The Caribbean. Alaska. Hawaii. Mexico.
These scenic, fun and fascinating places are among the most popular cruise destinations in the entire world. They are especially appealing for North American travelers who can easily get to the departure port. Travelers from further afield also appreciate the picturesque coasts, beaches and islands in and around North America.
It’s fun to visit multiple islands on a tropical vacation – but all that packing/unpacking: not so much fun. That’s why a cruise makes perfect sense. Island-hop between Oahu, Maui, Kauai and the Big Island, retreating to your floating tropical resort after days ashore beachcombing, snorkeling, exploring active volcanoes, hiking among waterfalls and visiting galleries.
Depart from the west coast, and during your days crossing the Pacific Ocean, take advantage of your ship’s offerings – ranging from computer workshops to spa treatments or more active pursuits such as gym workouts and yoga.
By Hollywood standards, an Alaska cruise is the quintessential action adventure – starring larger-than-life characters (from breaching whales to lumbering bears) along with a supporting cast of soaring eagles and playful sea otters. The set: sky-piercing mountain peaks and dark green primordial forests; the lighting: sunshine at midnight; the soundtrack: the thunder of calving glaciers. Adventure lovers can go kayaking in Sitka, glacier trekking in Juneau and fishing for halibut in Ketchikan.
Sail from Seattle, San Francisco, Vancouver or Seward (Anchorage). To get the most bang for your travel buck, combine your cruise with a land package in the Great Land.
Read more about what to expect on an Alaskan Cruise >>
One quick way to bring sunshine into your life? Head south of the border to friendly Mexico.
Sailing from San Francisco, Los Angeles, San Diego or Vancouver, visit Cabo San Lucas (look forward to whale watching in the Sea of Cortez between January and March); Mazatlan (fish for marlin November to May; sailfish April to November); and Puerto Vallarta, a mecca for golfers with world-class courses framed by vistas of the Sierra Madre Mountains and azure Pacific. On some voyages, you’ll also enjoy a day in California’s beautiful Santa Barbara.
First and foremost, the Panama Canal is a “route” a way for ships to avoid lengthy cruises around the horn of South More than 100 years after its hard-fought creation, the canal is a destination unto itself. There are three sets of locks at each end to lift ships up to Gatun Lake, an artificial lake created to reduce the amount of excavation work required for the canal, 85 feet above sea level. The current locks are 110 feet wide. A third, wider lane of locks is under construction and is due to open in 2016.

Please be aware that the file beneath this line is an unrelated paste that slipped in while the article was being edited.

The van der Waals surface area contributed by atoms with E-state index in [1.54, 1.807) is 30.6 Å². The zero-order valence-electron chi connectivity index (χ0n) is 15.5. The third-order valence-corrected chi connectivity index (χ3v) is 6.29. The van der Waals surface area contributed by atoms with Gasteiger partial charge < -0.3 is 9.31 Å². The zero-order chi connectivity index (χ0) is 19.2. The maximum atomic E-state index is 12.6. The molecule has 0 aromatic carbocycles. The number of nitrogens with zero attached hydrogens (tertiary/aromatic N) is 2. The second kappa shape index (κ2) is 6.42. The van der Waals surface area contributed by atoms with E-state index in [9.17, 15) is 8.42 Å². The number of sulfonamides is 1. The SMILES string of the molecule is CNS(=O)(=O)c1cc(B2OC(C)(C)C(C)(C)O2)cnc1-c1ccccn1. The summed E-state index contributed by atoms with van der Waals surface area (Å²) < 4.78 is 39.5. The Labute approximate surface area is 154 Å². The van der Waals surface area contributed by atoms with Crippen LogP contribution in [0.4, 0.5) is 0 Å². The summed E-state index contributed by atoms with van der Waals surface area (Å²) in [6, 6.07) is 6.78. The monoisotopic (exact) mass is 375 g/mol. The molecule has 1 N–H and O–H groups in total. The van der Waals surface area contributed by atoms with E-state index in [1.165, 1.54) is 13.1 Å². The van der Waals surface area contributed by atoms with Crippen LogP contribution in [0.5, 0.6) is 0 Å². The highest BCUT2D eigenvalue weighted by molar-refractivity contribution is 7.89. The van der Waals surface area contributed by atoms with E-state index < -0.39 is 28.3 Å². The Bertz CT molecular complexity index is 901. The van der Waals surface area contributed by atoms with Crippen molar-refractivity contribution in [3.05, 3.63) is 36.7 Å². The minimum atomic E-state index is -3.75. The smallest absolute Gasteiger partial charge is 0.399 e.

Cruise lines offer full transits or partial transits that depart and return from the homeport without fully traversing the canal. Most Panama Canal cruises take place in spring or fall as cruise ships reposition between Alaska and the Caribbean.
Read a first hand account of traversing the Panama Canal >>
Think hammocks and flip-flops, palm trees and piña coladas. When it’s time to de-stress, the don’t-worry-be-happy Caribbean is a sure bet. Nearly every cruise line sails these turquoise seas so you have plenty of options in terms of itineraries and ships. Families may want to consider one of the mega-ships with their something-for-everyone offerings.
For those desiring a more intimate experience, Cruise Specialists agents are well versed in small ship cruise lines that offer a yacht-like experience. Imagine sailing away from a picture-perfect island as your ship’s tall-masted sails billow in the breeze. There’s just about every activity imaginable: swimming, snorkeling, diving and other watersports. You can also visit Mayan ruins, sample fresh-from-the-vine fruits and spices, or learn about the diverse cultures that make the islands of the Caribbean so unique.
CANADA & NEW ENGLAND
There’s no shortage of things you can do on a voyage encompassing North America’s Eastern Seaboard. In Canada: Reel in fish in New Brunswick, go whale-watching in Nova Scotia, comb the beaches on Prince Edward Island, and explore Quebec City, whose Old Town is a UNESCO World Heritage site. In New England: Walk Boston’s Freedom Trail, ride a mountain bike along the carriage trails of Acadia National Park, and drool over the summer cottages (better known as mansions) in Newport, Rhode Island.
The best time of year to visit: autumn, with its showcase of brightly-colored leaves. As seasonal changes can be somewhat unpredictable, we recommend a 14-day cruise to maximize your chances of seeing this remarkable performance by Mother Nature. A number of itineraries begin or end in New York City, allowing you to extend your vacation in the Big Apple.
Checkout our recent onboard review of a New England Fall Foliage Cruise >>
U.S. RIVER CRUISING
European river voyages get a lot of press, and it may be a sign of things to come for the emerging U.S. river cruise market. CLIA recently named the Pacific Northwest as one of the top six global “unexpected river cruise destinations.” Travelers can re-trace the route pioneered by Lewis and Clark on the Columbia and Snake Rivers.
Catch spectacular scenery along the Columbia River Gorge or take a jet boat ride through Idaho’s Hell’s Canyon as part of your journey. The other major river cruise option in the United States is the Mississippi River. One popular option runs between New Orleans and Memphis, showcasing bayous and woodlands, palatial mansions and tree-lined streets. Sample Cajun and Creole foods and enjoy a slice of Americana with live jazz, blues, country, bluegrass and even some rock and roll. Onboard experts play an important role in sharing the history and lore of the region.
No matter where you want to go, our team has the knowledge to create the perfect cruise vacation for you!